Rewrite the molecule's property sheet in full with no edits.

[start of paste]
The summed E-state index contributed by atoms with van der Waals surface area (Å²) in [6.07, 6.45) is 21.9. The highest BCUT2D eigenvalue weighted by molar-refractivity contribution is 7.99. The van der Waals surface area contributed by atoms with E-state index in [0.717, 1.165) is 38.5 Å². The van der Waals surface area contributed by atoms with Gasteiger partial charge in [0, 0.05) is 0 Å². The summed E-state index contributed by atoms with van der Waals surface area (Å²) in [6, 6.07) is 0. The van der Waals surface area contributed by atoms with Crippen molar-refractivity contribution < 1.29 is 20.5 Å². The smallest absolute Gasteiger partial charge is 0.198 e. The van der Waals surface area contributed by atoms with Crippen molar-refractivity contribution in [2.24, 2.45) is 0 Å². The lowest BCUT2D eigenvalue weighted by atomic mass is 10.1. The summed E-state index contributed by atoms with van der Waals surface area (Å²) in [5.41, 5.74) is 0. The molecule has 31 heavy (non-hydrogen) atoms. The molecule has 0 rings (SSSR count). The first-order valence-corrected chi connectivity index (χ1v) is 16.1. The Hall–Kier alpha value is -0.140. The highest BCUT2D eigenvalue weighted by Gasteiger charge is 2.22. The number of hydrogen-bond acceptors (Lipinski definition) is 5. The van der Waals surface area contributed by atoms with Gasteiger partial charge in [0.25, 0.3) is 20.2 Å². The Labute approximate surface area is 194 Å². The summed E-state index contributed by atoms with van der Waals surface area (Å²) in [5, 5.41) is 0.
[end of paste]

The summed E-state index contributed by atoms with van der Waals surface area (Å²) in [6.07, 6.45) is 21.9. The highest BCUT2D eigenvalue weighted by molar-refractivity contribution is 7.99. The van der Waals surface area contributed by atoms with E-state index in [0.717, 1.165) is 38.5 Å². The van der Waals surface area contributed by atoms with Gasteiger partial charge in [0, 0.05) is 0 Å². The summed E-state index contributed by atoms with van der Waals surface area (Å²) in [6, 6.07) is 0. The van der Waals surface area contributed by atoms with Crippen molar-refractivity contribution < 1.29 is 20.5 Å². The smallest absolute Gasteiger partial charge is 0.198 e. The van der Waals surface area contributed by atoms with Crippen molar-refractivity contribution in [2.24, 2.45) is 0 Å². The lowest BCUT2D eigenvalue weighted by atomic mass is 10.1. The summed E-state index contributed by atoms with van der Waals surface area (Å²) in [5.41, 5.74) is 0. The molecule has 31 heavy (non-hydrogen) atoms. The molecule has 0 rings (SSSR count). The first-order valence-corrected chi connectivity index (χ1v) is 16.1. The Hall–Kier alpha value is -0.140. The highest BCUT2D eigenvalue weighted by Gasteiger charge is 2.22. The number of hydrogen-bond acceptors (Lipinski definition) is 5. The van der Waals surface area contributed by atoms with Gasteiger partial charge in [0.25, 0.3) is 20.2 Å². The Labute approximate surface area is 194 Å². The summed E-state index contributed by atoms with van der Waals surface area (Å²) in [5, 5.41) is 0.